You can set the SHARDS_OPTS environment variable to --ignore-crystal-version in your CI if the shards install command is performed implicitly along the way.

Preparing all the ecosystem for Crystal 1.0

Let’s revisit the whole state with a more concrete hypothetical (and pessimistic) example. We are the authors of BelovedShard that depends on AwesomeShard. So far everything is working on Crystal 0.35. BelovedShard is in 1.5.0 and AwesomeShard is in 2.2.3.

# BelovedShard's shard.yml file
name: beloved_shard
version: 1.5.0
dependencies:
  awesome:
    github: acme/awesome_shard
    version: ~> 2.2
crystal: 0.35


# AwesomeShard's shard.yml file
name: awesome_shard
version: 2.2.3
crystal: 0.35

When trying to use Crystal 1.0.0-dev on BelovedShard, we might stumble onto some issues with AwesomeShard and we might not be a maintainer of it. Thanks to Shards override you can fork and change the source of the awesome shard to it.

Whether the Awesome fix is done in the main repo, or in a fork, or in the development branch, or in a crystal/1.0 branch, it does not make too much of a difference. All this information will be stated in the shard override file.

The important question is: Which Crystal versions will the next version of Awesome support: >= 1.0, < 2.0 or >= 0.35, < 2.0? This should guide us when changing the crystal: property in the shard.yml, and also tell us if we need to use compare_versions(Crystal::VERSION, "1.0.0-0") or not.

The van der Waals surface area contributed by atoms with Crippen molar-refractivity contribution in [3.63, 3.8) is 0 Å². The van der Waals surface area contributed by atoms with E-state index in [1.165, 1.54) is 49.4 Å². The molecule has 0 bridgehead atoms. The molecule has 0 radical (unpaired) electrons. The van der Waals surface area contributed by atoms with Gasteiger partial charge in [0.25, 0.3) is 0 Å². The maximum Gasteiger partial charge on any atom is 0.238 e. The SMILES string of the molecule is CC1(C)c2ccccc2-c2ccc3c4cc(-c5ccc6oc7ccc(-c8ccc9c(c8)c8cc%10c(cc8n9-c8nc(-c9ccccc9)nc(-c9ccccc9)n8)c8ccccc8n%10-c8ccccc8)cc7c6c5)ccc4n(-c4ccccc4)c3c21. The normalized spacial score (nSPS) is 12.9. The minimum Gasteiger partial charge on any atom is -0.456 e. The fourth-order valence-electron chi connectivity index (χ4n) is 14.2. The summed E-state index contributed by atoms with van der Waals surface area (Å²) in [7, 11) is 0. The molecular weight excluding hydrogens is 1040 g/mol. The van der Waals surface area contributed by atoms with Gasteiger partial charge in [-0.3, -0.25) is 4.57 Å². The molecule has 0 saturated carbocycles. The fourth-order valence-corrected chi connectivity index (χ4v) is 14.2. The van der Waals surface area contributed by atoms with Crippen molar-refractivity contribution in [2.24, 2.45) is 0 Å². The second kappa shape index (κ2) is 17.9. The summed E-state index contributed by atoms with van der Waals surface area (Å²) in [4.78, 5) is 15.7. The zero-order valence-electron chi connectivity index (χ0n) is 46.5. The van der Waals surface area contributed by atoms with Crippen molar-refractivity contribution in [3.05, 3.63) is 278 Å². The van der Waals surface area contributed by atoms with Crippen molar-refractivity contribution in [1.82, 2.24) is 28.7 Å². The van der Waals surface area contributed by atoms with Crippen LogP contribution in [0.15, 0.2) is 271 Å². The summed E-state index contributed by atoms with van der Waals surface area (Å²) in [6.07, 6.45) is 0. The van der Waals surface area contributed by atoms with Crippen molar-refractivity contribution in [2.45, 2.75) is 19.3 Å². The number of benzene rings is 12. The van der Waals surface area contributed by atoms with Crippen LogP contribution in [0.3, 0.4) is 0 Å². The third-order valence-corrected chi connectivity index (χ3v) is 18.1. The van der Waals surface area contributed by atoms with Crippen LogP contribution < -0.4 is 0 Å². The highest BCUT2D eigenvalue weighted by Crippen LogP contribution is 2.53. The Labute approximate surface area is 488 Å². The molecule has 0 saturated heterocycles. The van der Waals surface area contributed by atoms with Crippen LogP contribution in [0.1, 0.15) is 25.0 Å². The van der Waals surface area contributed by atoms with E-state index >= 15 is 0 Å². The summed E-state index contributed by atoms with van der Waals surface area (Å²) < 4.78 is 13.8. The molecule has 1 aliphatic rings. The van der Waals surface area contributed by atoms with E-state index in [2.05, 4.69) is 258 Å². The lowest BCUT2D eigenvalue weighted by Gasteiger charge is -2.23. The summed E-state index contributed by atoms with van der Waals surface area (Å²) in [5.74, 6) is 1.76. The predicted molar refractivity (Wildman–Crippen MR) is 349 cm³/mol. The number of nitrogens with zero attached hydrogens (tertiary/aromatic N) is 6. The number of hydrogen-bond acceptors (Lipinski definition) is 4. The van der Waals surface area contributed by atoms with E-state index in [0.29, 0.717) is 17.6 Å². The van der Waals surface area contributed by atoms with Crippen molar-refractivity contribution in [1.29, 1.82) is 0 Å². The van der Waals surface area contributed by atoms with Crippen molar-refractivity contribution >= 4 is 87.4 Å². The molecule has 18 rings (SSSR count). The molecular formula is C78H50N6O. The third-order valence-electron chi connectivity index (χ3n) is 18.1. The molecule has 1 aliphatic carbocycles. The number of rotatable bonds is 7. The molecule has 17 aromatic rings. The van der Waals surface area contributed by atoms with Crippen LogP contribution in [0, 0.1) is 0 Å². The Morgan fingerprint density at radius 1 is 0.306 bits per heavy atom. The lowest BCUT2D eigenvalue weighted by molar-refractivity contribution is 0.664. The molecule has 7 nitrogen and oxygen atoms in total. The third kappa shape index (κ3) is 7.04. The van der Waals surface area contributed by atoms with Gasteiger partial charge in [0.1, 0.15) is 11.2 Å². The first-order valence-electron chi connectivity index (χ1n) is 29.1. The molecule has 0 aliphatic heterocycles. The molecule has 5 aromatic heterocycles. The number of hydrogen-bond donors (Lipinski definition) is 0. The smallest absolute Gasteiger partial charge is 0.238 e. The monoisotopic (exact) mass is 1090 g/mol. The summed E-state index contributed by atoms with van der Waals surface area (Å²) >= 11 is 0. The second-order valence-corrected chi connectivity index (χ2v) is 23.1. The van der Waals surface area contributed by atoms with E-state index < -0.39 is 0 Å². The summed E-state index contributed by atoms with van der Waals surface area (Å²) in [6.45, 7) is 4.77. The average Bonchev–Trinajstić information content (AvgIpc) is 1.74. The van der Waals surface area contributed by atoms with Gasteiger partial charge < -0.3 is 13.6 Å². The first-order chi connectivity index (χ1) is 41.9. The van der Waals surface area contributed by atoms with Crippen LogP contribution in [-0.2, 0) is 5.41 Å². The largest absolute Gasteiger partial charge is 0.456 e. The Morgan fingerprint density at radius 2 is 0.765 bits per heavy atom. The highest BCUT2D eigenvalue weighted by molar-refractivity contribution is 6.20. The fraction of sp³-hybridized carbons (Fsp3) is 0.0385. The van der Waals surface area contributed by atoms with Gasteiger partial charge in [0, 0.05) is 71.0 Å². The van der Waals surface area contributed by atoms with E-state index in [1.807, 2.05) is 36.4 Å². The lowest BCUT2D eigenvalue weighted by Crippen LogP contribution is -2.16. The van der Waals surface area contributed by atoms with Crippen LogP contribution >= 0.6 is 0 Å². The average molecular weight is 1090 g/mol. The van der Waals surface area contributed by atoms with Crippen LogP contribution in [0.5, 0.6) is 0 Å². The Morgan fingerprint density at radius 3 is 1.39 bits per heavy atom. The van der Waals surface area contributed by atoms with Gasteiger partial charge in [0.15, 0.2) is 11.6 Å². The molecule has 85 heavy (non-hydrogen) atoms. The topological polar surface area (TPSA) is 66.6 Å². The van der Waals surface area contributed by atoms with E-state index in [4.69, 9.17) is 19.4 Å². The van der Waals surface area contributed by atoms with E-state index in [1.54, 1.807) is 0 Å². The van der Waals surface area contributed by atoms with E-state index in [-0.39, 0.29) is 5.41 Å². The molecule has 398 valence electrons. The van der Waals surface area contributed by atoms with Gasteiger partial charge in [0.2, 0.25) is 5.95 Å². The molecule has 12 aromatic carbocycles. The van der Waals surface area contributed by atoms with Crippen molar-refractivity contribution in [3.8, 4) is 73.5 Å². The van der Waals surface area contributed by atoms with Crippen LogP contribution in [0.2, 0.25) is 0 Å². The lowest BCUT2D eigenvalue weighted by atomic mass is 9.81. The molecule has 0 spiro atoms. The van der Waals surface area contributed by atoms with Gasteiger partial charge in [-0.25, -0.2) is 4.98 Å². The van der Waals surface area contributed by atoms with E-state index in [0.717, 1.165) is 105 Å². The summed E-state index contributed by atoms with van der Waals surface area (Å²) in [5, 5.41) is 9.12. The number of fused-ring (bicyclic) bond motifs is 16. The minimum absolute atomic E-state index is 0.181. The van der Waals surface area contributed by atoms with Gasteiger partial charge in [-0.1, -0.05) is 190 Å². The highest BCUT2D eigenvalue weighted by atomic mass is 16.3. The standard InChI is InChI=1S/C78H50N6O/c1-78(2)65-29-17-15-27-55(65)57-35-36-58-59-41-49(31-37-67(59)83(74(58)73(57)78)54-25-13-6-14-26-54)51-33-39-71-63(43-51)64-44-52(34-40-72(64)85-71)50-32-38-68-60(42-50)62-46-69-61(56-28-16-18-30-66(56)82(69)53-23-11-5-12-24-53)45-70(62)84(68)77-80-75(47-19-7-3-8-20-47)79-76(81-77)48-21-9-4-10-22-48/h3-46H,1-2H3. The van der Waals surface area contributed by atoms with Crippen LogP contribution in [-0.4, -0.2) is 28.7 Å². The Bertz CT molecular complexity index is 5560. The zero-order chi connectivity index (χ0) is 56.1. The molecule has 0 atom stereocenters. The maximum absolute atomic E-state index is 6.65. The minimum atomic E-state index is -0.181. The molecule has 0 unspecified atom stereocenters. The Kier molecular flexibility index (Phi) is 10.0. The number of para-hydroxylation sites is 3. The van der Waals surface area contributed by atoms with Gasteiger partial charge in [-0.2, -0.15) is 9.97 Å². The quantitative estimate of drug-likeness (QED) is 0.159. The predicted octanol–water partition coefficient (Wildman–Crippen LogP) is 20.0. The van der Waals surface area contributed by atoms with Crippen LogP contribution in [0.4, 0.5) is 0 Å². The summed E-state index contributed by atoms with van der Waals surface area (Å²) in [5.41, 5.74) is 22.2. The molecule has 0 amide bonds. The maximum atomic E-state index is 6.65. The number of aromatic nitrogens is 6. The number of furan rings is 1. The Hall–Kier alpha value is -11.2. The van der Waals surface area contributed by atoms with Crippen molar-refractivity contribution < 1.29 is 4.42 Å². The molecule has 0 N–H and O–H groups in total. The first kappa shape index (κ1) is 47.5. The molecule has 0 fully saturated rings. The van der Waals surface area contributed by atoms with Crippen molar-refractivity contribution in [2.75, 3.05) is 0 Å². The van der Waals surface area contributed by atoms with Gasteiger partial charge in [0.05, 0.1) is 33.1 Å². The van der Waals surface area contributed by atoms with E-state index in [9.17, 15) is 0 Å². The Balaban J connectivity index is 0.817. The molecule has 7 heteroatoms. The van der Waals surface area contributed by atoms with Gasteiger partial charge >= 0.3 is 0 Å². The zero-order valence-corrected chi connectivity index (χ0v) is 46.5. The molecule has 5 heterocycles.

Changing the shard.yml is not required right from the start. This can be delayed thanks to --ignore-crystal-version, but it is a good practice to have a clear idea of what the goal is for that property, since it affects the code to be written.

Let’s suppose that AwesomeShard was fixed for Crystal 1.0.0-dev in it’s development branch. It will support 1.0 only upon release, but for now crystal: 0.35 is still there, since it might want to release a 2.2.4 patch before Crystal 1.0 is released. This means that changes to Awesome use compare_versions and sometime, after Crystal 1.0 is released, those checks will go away and drop support for 0.35.

More importantly, this means that the development branch of Awesome should work with Crystal 1.0.0-dev.

Now let’s focus on BelovedShard where we want the same: the development branch should work with Crystal 1.0.0-dev. But we don’t want to wait for Awesome to be released.

In our CI (or sometimes locally) we can use the following setup to accomplish that:

# BelovedShard's override file shard.edge.yml
dependencies:
  awesome:
    github: acme/awesome_shard
    branch: develop

Set SHARDS_OPTS=--ignore-crystal-version and SHARDS_OVERRIDE=shard.edge.yml.

This will make the shards install command use the development branch of Awesome, and it will not complain about the Crystal version mismatch (we are running a Crystal 1.x, but shard.yml in awesome states >= 0.35, < 1.0).

While changing BelovedShard we might need to compare_versions(Crystal::VERSION, "1.0.0-0") and compare_versions(Awesome::VERSION, "2.3.0-0"). But our development branch is able to move forward and stay up to date with Crystal and Awesome. Awesome!

While Crystal 1.0.0-dev keeps evolving, we can iterate on both shards.

Once Crystal 1.0 is released, each shard will make the explicit decision about which version of the std-lib and language is supported. This will trigger changes in the shard.yml and maybe some code clean-ups.

Closing thoughts

There are other workflows to keep things up to date. This is just one option.

As a community, other patterns might appear or be preferred in the long run. The recent changes in Shards aimed to provide at least one option that works and can be adapted to some extent.